By Peter Morey, Alex Tickell (Editors)
The talk over even if spiritual or secular identities give you the so much practicable version for a much broader nationwide id has been a continual function of Indian politics from the overdue 19th century to the current day. in addition, within the final thirty years the more and more communal articulation of renowned politics and the slow upward thrust of a constellation of Hindu nationalist events headed by way of the BJP has elevated the urgency of this debate. whereas Indian writing in English has fostered a protracted culture of political dissent, and has again and again puzzled ethnocentric, culturally particular kinds of political id, few critics have thought of how this literature engages without delay with communalism, or charted the literary-political reaction to key occasions reminiscent of the Babri Masjid / Ramjanmabhumi affair and the new progress of renowned varieties of Hindu nationalism. The essays gathered in replacement Indias holiday new floor in stories of Indian literature and picture by way of discussing how key authors provide contending, ‘alternative’ visions of India and the way poetry, fiction and picture can revise either the communal and secular models of nationwide belonging that outline present debates approximately ‘Indianness’. together with contributions from overseas students exceptional within the box of South Asian literary reviews, and that includes an informative creation charting the parallel advancements of writing, the state and communal awareness, replacement Indias bargains a clean point of view at the connections and discontinuities among tradition and politics within the world’s greatest democracy. desk of Contents Acknowledgements Peter MOREY and Alex TICKELL: advent Anshuman A. MONDAL: the boundaries of Secularism and the development of Composite nationwide identification in India Alex TICKELL: the invention of Aryavarta: Hindu Nationalism and Early Indian Fiction in English Elleke BOEHMER: “First recognize Your Need”: Manju Kapur’s Erotic kingdom Shirley chunk: “Cutting throughout Time”: reminiscence, Narrative, and identification in Shashi Deshpande’s Small treatments Amina YAQIN: The Communalization and Disintegration of Urdu in Anita Desai’s In Custody Ashok BERY: “Reflexive Worlds”: The Indias of A.K. Ramanujan Peter MOREY: Communalism, Corruption and accountability in Rohinton Mistry’s relatives issues Sujala SINGH: The Routes of nationwide id in Amitav Ghosh’s The Shadow strains Ralph J. CRANE: Inscribing a Sikh India: another studying of Khushwant Singh’s educate to Pakistan Sharmila SEN: No Passports, No Visas: the road of keep watch over among India and Pakistan in modern Bombay Cinema Afterword members Index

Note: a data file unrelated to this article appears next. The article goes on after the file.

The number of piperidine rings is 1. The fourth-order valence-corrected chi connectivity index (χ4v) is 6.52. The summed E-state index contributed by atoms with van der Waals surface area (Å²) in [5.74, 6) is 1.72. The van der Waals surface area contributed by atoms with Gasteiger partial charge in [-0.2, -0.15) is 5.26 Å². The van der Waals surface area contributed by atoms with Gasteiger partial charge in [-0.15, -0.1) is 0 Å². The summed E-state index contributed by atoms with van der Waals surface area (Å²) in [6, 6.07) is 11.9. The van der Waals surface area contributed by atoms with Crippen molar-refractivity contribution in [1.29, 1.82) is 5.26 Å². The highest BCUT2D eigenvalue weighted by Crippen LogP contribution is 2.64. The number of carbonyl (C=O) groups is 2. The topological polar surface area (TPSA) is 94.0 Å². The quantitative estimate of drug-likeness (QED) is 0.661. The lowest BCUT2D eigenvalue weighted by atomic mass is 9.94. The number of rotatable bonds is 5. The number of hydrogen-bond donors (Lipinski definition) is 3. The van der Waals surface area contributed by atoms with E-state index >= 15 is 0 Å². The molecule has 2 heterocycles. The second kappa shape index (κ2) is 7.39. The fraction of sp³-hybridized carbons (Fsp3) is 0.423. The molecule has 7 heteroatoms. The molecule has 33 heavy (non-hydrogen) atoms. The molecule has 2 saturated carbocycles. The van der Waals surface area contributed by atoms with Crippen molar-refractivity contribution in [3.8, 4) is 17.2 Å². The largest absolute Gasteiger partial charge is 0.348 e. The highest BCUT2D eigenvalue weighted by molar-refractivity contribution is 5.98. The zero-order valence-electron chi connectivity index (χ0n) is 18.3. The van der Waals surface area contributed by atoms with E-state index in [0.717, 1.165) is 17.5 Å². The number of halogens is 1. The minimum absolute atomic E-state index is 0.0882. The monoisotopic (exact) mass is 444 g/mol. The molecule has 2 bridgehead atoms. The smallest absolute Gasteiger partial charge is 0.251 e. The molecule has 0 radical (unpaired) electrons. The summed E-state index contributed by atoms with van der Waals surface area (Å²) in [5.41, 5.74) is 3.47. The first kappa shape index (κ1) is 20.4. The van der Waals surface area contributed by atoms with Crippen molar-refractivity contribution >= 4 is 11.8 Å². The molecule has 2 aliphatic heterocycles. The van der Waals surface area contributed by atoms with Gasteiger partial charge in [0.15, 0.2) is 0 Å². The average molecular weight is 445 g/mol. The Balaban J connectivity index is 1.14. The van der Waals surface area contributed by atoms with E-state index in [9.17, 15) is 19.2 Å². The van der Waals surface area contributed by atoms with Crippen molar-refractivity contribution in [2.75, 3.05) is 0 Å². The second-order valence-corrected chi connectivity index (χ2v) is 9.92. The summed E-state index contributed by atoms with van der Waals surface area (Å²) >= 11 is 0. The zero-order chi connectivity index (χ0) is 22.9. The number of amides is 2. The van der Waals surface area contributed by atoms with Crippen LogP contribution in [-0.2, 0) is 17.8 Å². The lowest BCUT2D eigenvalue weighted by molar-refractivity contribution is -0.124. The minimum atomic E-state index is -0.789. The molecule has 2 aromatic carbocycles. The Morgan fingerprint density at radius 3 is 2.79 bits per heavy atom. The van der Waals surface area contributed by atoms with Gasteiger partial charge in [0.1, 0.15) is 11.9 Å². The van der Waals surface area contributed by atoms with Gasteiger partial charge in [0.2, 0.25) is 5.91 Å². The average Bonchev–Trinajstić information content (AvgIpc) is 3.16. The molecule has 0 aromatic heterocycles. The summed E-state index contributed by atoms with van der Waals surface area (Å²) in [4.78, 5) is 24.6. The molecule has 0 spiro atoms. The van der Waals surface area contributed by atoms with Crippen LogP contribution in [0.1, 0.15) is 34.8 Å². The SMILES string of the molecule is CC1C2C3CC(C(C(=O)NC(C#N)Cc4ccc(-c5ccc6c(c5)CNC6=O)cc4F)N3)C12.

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Additional resources for Alternative Indias: Writing, Nation and Communalism (Cross Cultures 82)
This implies ‘units’ that are distinct prior to their syncretization. 7 All of this suggests that secularism and secularization, and their limitations in colonial and postcolonial India, are of determinate importance in assessing the current political situation in India. 9 In particular, the assumption that ‘secularism’ in India refers only to the relationship of religious communities to the state has determined both the formulation of communal ideologies and the responses of their opponents. Hindu nationalists have in recent years successfully identified the supposed appeasement of minorities by the state as the basis for their ideological campaign to ‘desecularize’ 6 See his The Discovery of India (New Delhi: Oxford U P , 1946).
M O N D A L This would prove to be as convenient for the conservatives as it was for the progressives. Their vision of India was grounded in the primacy of its civilizational unity since antiquity, a unity that was by definition based on an ideal Hinduism. This, in effect, meant that for conservatives the nation was equivalent to Hinduism. 32 Not only were Muslims, Parsis, Sikhs, Christians and other religious communities excluded from this concept of the nation but, as racial emphases grew, so too were ‘Dravidians’, ‘uncivilized’ tribes such as the Santhals and the Kols or the ‘Assamese’, as well as those linguistic communities whose mother-tongues did not derive from Sanskrit.
Train to Pakistan, by the Sikh writer Khushwant Singh, is a seminal Partition novel often praised for its objective realism. Reading against the grain, Ralph Crane finds instead a ‘religious/communal’ bias and a preoccupation with gendering which works toward the inscription of a Sikh rather than a Hindu India. The communitarian vision he uncovers challenges the idea of a homogenized post-Independence nation, even as it enacts the expulsion of the troubling Muslim element in the name of national unity.
Alternative Indias: Writing, Nation and Communalism (Cross Cultures 82) by Peter Morey, Alex Tickell (Editors)